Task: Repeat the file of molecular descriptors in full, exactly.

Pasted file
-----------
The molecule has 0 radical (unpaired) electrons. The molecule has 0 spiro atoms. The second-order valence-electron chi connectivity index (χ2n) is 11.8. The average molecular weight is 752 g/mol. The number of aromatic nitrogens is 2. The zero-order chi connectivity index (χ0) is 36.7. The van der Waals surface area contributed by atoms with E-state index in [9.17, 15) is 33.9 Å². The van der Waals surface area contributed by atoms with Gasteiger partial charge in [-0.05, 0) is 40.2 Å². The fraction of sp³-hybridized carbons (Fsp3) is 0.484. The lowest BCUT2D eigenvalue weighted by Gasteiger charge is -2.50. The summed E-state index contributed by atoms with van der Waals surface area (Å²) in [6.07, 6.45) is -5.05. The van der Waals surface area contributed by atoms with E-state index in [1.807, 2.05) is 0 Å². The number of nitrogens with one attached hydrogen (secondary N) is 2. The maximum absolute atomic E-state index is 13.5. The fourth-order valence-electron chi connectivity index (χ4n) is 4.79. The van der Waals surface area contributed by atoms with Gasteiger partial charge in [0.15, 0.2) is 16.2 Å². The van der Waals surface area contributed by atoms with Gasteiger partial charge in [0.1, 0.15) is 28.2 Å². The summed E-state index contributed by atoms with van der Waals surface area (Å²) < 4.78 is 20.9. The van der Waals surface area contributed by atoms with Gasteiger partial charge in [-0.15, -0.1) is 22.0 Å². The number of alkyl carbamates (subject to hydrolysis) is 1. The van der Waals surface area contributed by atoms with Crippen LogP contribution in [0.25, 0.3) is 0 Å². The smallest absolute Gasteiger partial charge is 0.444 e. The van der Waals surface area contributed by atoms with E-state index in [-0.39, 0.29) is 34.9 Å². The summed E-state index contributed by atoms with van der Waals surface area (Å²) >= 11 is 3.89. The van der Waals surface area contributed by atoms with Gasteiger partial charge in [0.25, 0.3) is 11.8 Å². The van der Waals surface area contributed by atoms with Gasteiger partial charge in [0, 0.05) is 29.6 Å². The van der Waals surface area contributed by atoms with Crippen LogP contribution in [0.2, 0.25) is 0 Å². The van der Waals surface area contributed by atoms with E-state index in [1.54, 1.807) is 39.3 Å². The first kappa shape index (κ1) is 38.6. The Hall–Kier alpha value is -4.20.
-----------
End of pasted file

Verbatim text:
The molecule has 0 radical (unpaired) electrons. The molecule has 0 spiro atoms. The second-order valence-electron chi connectivity index (χ2n) is 11.8. The average molecular weight is 752 g/mol. The number of aromatic nitrogens is 2. The zero-order chi connectivity index (χ0) is 36.7. The van der Waals surface area contributed by atoms with E-state index in [9.17, 15) is 33.9 Å². The van der Waals surface area contributed by atoms with Gasteiger partial charge in [-0.05, 0) is 40.2 Å². The fraction of sp³-hybridized carbons (Fsp3) is 0.484. The lowest BCUT2D eigenvalue weighted by Gasteiger charge is -2.50. The summed E-state index contributed by atoms with van der Waals surface area (Å²) in [6.07, 6.45) is -5.05. The van der Waals surface area contributed by atoms with E-state index in [1.807, 2.05) is 0 Å². The number of nitrogens with one attached hydrogen (secondary N) is 2. The maximum absolute atomic E-state index is 13.5. The fourth-order valence-electron chi connectivity index (χ4n) is 4.79. The van der Waals surface area contributed by atoms with Gasteiger partial charge in [0.15, 0.2) is 16.2 Å². The van der Waals surface area contributed by atoms with Gasteiger partial charge in [0.1, 0.15) is 28.2 Å². The summed E-state index contributed by atoms with van der Waals surface area (Å²) < 4.78 is 20.9. The van der Waals surface area contributed by atoms with Gasteiger partial charge in [-0.15, -0.1) is 22.0 Å². The number of alkyl carbamates (subject to hydrolysis) is 1. The van der Waals surface area contributed by atoms with Crippen LogP contribution in [0.25, 0.3) is 0 Å². The smallest absolute Gasteiger partial charge is 0.444 e. The van der Waals surface area contributed by atoms with E-state index in [-0.39, 0.29) is 34.9 Å². The summed E-state index contributed by atoms with van der Waals surface area (Å²) >= 11 is 3.89. The van der Waals surface area contributed by atoms with Gasteiger partial charge in [0.25, 0.3) is 11.8 Å². The van der Waals surface area contributed by atoms with Gasteiger partial charge in [0, 0.05) is 29.6 Å². The van der Waals surface area contributed by atoms with Crippen LogP contribution in [0.2, 0.25) is 0 Å². The van der Waals surface area contributed by atoms with E-state index in [1.54, 1.807) is 39.3 Å². The first kappa shape index (κ1) is 38.6. The Hall–Kier alpha value is -4.20.